Pancreatic Cancer Action is delighted to announce British actress, Joanna David as a new patron.
Joanna is one of the UK’s most cherished actresses and has been a familiar face on our TV screens as well as in the theatre and in film for many years. Numerous television credits include ‘Sense and Sensibility’, ‘Rebecca’, ‘The Forsyte Saga’, ‘Inspector Morse’, ‘Midsomer Murders’, ‘Pride and Prejudice’, ‘Rumpole of the Bailey’, ‘Dalziel and Pascoe’, ‘A Touch of Frost’ plus many more.
Joanna’s film credits include ‘One Plus One’, ‘The Soul Keeper’, ‘Secret Friends’, ‘Rogue Trader’ and ‘One of those Days’. Joanna is also a highly experienced broadcaster for BBC Radio and has also recorded many novels for audio cassette/CD.
Joanna is married to actor Edward fox and her son Freddie Fox and daughter Emilia Fox are also well-known actors.
Joanna said, “I am delighted to be joining Pancreatic Cancer Action as its patron. I first met Ali [Ali Stunt, Founder & CEO, Pancreatic Cancer Action] when I came to support a friend who was playing at a fundraising concert for the Charity. I was moved beyond words and was so impressed by what Ali said at the end of the concert about the need for earlier diagnosis and more funds for pancreatic cancer that I felt I had to do all that I could to help. Having a friend dying from pancreatic cancer at the time made what Ali said all the more powerful and I look forward to working with Ali and her team to help raise awareness and funds for this grim disease.”
Commenting on behalf of Pancreatic Cancer Action, Founder and Chief Executive Ali Stunt said:
“We at Pancreatic Cancer Action are thrilled that Joanna has accepted our invitation to join us as a patron. Joanna, along with some of her friends and colleagues, has supported us at various fundraising events this past year and we are delighted to have her on board. Joanna has personal experience of losing a friend to pancreatic cancer and her support and patronage will be of enormous benefit as we continue in our mission to make a difference to survival rates for pancreatic cancer.”
Pancreatic Cancer Action is a national charity which aims to improve survival rates for the disease through awareness, information and increased funding. Simply, we want more people diagnosed in time for surgery – currently the only potential for a cure.
Notes to Editors:
Pancreatic cancer is very difficult to diagnose. However despite the grim statistics, many more people can survive pancreatic cancer but in order to do so they need to be diagnosed in time for surgery – currently the only potential for a cure. Those who are diagnosed in time have a chance of living beyond five years that is ten times greater than the overall average for the disease. Currently, 90% of people with pancreatic cancer are diagnosed too late for potentially curative surgery, with the average life expectancy on diagnosis a mere three to six months. Relative survival to five years is only 3%.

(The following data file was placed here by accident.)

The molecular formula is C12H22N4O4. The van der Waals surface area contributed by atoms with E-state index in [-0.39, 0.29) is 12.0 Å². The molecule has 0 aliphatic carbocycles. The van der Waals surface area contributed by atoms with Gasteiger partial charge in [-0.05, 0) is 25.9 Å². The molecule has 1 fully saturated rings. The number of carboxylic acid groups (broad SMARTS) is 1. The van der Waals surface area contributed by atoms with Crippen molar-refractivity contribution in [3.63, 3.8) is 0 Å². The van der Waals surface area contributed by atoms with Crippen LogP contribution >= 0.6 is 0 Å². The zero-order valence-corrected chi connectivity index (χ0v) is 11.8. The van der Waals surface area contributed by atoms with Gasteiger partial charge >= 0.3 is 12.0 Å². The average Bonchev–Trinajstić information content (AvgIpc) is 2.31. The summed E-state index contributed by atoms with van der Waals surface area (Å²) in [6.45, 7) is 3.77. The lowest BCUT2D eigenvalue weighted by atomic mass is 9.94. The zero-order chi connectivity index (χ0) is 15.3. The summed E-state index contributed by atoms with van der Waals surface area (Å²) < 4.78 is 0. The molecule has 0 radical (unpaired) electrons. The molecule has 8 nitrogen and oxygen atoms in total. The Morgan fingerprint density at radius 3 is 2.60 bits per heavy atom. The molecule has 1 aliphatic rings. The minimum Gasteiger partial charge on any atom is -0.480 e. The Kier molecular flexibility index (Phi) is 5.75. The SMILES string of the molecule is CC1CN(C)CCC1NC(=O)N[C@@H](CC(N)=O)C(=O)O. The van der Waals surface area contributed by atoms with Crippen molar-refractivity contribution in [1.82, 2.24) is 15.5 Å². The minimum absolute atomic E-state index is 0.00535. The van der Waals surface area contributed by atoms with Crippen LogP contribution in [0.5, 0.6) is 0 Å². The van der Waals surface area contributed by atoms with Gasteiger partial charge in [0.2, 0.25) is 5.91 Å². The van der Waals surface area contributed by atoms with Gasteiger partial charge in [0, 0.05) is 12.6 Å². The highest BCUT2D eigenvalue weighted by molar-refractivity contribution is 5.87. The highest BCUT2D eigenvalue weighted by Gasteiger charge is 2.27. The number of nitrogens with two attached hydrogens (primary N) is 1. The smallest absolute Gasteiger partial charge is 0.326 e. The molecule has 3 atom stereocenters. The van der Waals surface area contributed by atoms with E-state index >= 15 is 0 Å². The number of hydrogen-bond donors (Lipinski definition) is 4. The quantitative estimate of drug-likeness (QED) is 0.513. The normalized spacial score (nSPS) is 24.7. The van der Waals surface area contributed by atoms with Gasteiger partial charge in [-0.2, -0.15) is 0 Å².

Classic pancreatic cancer symptoms are persistent or significant abdominal pain and/ or back pain, painless jaundice (yellow skin/eyes, dark urine), significant and unexplained weight loss. Other common symptoms are new onset diabetes not associated with weight gain, pain in the upper abdomen that typically radiates to the back, upper back pain, indigestion or abdominal discomfort, loss of appetite or nausea and vomiting, pain when eating and Steatorrhoea (fatty stools, often pale and smelly).
Pancreatic cancer affects men and women equally and 40 per cent of patients are under the age of 69. While the causes of pancreatic cancer are not fully understood, approximately 25% of cases are attributable to cigarette smoking, 5-10% are hereditary and it is thought that obesity and diabetes are additional risk factors.
Pancreatic Cancer Action has spokespeople available from the medical and research communities for interview or comment on all aspects of pancreatic cancer. We also have a number of patients willing to be case studies and/or give interviews.
For further media information, please contact
T: 0303 040 1770
For more information on pancreatic cancer please visit www.pancreaticcanceraction.org
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